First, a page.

Safek Birkat Hamazon



The other day I was on a trip into Yerushalayim. I ate lunch there and I noticed my bus was leaving soon and I gathered my stuff and left the falafel shop. After I got on the bus, I realized I wasn’t sure whether I said Birkat Hamazon. I know that  generally when I am unsure if I made a bracha I don’t say the brachas, so  I didn’t say someone told me I should have, and Birkat Hamazon is different and I should have said it. What is the halacha?



If you ate a Kazayit of bread and other stuff and you are still hungry then Birkat Hamazon is rabbinic therefore if you are in doubt don’t make a new bracha. If you ate enough to fill yourself then you would have to. There are some opinions that if you did not drink anything and you are thirsty still then Birkat Hamazon is only Rabbinic as well.  Therefore, since it is a Safek whether you are obligated from the Torah you should have said Birkat Hamazon in the bus.

The Gemara in brachot 21a : Rav Yehuda said how do I know Birkat Hamazon is from the Torah as the passuk says, “V’Achalta V’ Savata Uverachta (And you ate, became full and said a Bracha.)”  From where we know that making a bracha before is from the Torah, “Ki Shem Hashem Ekra…”

This is the source that Birkat Hamazon is Torah law. There is an argument how much does one have to eat in order for there to be a Torah obligation to say Birkat Hamazon. R’ Meir and R’ Yehuda  argue whether one needs to eat a Kazayit  (R’ Meir) or a K’beitzah (egg) which is the opinion of R’’ Yehuda in order to make a Zimun.
The Gemara later 49b explains the argument:

They argue about the understanding of pesukim. R’ Meir understood, Vachalta is eating, and Vsavata is drinking and Achila is a Kazayit. R’ Yehuda understood Vachalta Vsavata is eating which satisfies and how much is that? a K’beitzah.
It seems the argument between R’ Meri and R’ Yehuda is applies to what the amount to say Birkat Hamazon is.
The Gemara on page 20asya:achild can say Birkat Hamazon or his father( if he does not  know how to.)What is called obligated? Rather we are discussing someone e who ate less than a amount required by the Torah.
(Kazayit or a Beitzah but if it and if you ate those amounts you are only obligated Rabbinically therefore a child may make the bracha for him-Rashi.)   Rashi says that the amounts k’zayit or Beitzah are too obligated rabbinically.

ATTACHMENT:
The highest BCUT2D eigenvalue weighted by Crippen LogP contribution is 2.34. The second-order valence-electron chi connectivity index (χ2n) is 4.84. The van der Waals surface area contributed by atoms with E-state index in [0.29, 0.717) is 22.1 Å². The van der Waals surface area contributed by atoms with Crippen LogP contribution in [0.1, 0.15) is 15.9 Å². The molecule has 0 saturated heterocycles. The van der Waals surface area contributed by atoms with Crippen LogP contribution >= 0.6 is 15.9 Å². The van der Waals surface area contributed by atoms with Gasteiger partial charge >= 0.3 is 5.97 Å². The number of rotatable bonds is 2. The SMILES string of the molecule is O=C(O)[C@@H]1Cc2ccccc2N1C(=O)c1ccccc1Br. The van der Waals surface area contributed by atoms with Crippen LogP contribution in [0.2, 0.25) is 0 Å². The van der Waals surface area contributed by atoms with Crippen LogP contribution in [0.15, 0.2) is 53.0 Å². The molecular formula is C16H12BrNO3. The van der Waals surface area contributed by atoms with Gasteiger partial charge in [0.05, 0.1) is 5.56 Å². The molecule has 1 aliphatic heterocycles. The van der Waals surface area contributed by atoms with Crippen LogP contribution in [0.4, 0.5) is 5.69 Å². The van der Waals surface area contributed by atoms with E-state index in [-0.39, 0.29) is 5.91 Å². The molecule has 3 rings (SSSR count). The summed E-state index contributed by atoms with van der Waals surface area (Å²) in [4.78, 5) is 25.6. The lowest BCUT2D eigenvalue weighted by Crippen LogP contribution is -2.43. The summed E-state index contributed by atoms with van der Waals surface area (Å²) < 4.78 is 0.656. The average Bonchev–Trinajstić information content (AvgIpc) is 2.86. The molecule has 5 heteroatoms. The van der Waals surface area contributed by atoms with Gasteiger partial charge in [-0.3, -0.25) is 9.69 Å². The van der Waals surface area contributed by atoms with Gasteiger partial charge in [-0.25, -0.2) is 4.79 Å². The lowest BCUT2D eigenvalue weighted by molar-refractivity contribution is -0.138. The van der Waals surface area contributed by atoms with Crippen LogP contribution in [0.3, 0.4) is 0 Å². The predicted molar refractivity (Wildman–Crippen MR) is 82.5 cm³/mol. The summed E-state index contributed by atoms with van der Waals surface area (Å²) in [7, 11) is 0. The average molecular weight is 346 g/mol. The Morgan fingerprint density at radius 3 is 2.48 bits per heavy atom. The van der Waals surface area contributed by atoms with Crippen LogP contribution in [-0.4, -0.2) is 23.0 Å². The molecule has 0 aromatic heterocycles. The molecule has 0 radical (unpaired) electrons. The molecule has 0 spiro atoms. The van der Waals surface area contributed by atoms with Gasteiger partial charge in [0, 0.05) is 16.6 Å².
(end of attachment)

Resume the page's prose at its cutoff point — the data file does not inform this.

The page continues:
Tosfot writes in the name of the Ri these pesukim are not actual sources and the Torah requires actual satisfaction (Sviah). This sounds like Rashi that the shiurim of R’ Meir and R’ Yehuda are not amounts for a Torah obligation.  So understood the Rambam (Brachot 5:15).

The Raavad though understood that the amounts of R’ Meir and R’ Yehuda from the Torah and Sviah is not literal.  The Gemara where the child says the bracha for his father is that his father repeats word for word after him. There ore according to the Raavad (and the Rashba as well) Birkat Hamazon is always from the Torah.
The Shulchan Aruch (OH 186:2) rules like the Rambam one needs to eat until full to have Torah obligation. As he says: A child is obligated from the Rabbis to train him to say Birkat Hamazon and he may say the bracha for his father, the father did not eat his fill. “

So explains the Mishna Berura (184:22)  the Shulchan Aruch in 197:4, in the case of someone who gets full from eating other things during the meal, the Pri Megadim writes that one needs to be satisfied from bread itself. The Biur Halacha explains that he does not refer to foods which are eaten together with bread, but other foods.
R’ Moshe Feinstein  (IM OH4:41) writes that if  one ate less than a Kazayit of bread and a lot of other stuff he does not need to say Birkat Hamazon. Eating less than a kzayit is not considered eating.
It comes out that only if one eats  a Kazayit of bread with food which is eaten together with bread is one obligated from the Torah to say Birkat Hamazon.

The amount to be considered satisfied changes from person to person. The Biur Halacha says that sick or old person who are full with a Kazayit is definitely obligated from the Torah.
The Rema (197:4) brings the opinion of the Mordechai that one who was thirsty before he said Birkat Hamazon and didn’t drink his bracha is rabbinic. The Chazon Ish adds even if he drinks afterwards, he might create an obligation to say Birkat Hamazon from the Torah. The Yalkut Yosef does not follow that opinion but he says that one should not put yourself into a doubtful situation.
Therefore, according to the Rema if one was thirsty and ate his fill and he is unsure if he said birkat hamazon then he should say Birkat Hamazon again.